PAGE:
OZY Playlist: Big Grams and Bawa

OZY Playlist: Big Grams and Bawa

Big Boi and Sarah Barthel of Big Grams perform at the Treasure Island Music Festival on Oct. 17, 2015, in San Francisco.

Why you should care

Because music is life.

Every other week, our Performance editor shares what’s happening in her earbuds.

This 23 minutes holds Philly, old and new; the results of a Brooklyn duo’s trip to Ghana; the oddest collaboration since Snoop Lion and Miley Cyrus; and a French earworm from the archives.

It sounds like a street drug, but Big Grams is the collaboration between Outkast’s Big Boi and Phantogram. At its best, as with “Fell in the Sun,” it’s great hip-hop with shimmery synths and dream-pop vocals.

Bridget Kearney and Benjamin Lazar Davis have just released an EP, Bawa, based on the month they spent in Ghana studying with gyil master Aaron Bebe. Kearney’s scratchy, gentle vocals are powerfully fetching. In September, I caught the duo live at Rockwood Music Hall’s Stage 3 in New York City — when Kearney removed an upright bass from a cover made of Lazar’s oxford shirt, what followed was an unforgettable dance.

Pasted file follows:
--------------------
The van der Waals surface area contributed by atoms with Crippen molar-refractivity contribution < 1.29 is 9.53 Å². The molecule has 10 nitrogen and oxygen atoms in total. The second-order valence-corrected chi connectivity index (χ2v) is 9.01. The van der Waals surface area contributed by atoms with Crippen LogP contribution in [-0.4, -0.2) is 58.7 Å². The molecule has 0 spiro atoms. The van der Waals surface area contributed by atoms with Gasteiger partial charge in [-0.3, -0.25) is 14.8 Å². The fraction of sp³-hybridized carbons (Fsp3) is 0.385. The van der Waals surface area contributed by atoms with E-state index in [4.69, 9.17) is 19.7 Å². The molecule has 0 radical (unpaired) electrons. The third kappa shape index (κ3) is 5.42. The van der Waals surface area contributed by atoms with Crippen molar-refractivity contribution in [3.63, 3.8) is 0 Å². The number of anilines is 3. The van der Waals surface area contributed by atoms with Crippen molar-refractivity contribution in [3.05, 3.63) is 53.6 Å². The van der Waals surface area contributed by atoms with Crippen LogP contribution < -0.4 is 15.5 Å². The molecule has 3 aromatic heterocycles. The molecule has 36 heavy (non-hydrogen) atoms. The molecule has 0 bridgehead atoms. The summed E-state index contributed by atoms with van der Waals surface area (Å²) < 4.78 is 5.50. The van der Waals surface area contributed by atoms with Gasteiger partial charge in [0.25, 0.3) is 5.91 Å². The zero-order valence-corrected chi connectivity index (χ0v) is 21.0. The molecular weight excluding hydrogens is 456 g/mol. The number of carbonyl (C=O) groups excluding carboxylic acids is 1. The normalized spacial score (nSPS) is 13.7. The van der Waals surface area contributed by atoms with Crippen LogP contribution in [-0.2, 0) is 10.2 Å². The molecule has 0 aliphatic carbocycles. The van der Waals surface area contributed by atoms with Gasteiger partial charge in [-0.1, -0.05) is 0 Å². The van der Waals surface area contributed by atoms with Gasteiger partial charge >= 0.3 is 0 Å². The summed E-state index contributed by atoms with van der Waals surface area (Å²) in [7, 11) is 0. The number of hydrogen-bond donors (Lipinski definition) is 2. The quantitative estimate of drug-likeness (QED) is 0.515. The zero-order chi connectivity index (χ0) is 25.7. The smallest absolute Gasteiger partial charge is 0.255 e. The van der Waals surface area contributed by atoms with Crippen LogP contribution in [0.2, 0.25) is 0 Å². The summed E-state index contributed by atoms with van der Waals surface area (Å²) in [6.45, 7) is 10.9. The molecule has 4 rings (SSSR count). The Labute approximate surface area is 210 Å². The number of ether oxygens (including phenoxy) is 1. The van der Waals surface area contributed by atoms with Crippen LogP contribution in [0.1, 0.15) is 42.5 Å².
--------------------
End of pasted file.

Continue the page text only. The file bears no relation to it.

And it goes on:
Roots collaborator and Philly native Son Little is breathing fiery new life into the blues with his first full-length album, just out on Anti-. From the archives, a lesser-known force from Atlanta, STS may be familiar to some as Philly’s rapper–poet laureate. Listen to him slinging verse from Don McLean’s “American Pie” — a stellar and under-known American musical moment. As for French visual artist and film composer Etienne Charry, he once had a band, Oui Oui, with filmmaker Michel Gondry. The quirky dance-pop of “Je Tue Le Temps” (“I Kill Time”) has been stuck in my head since 1999. You’re welcome.

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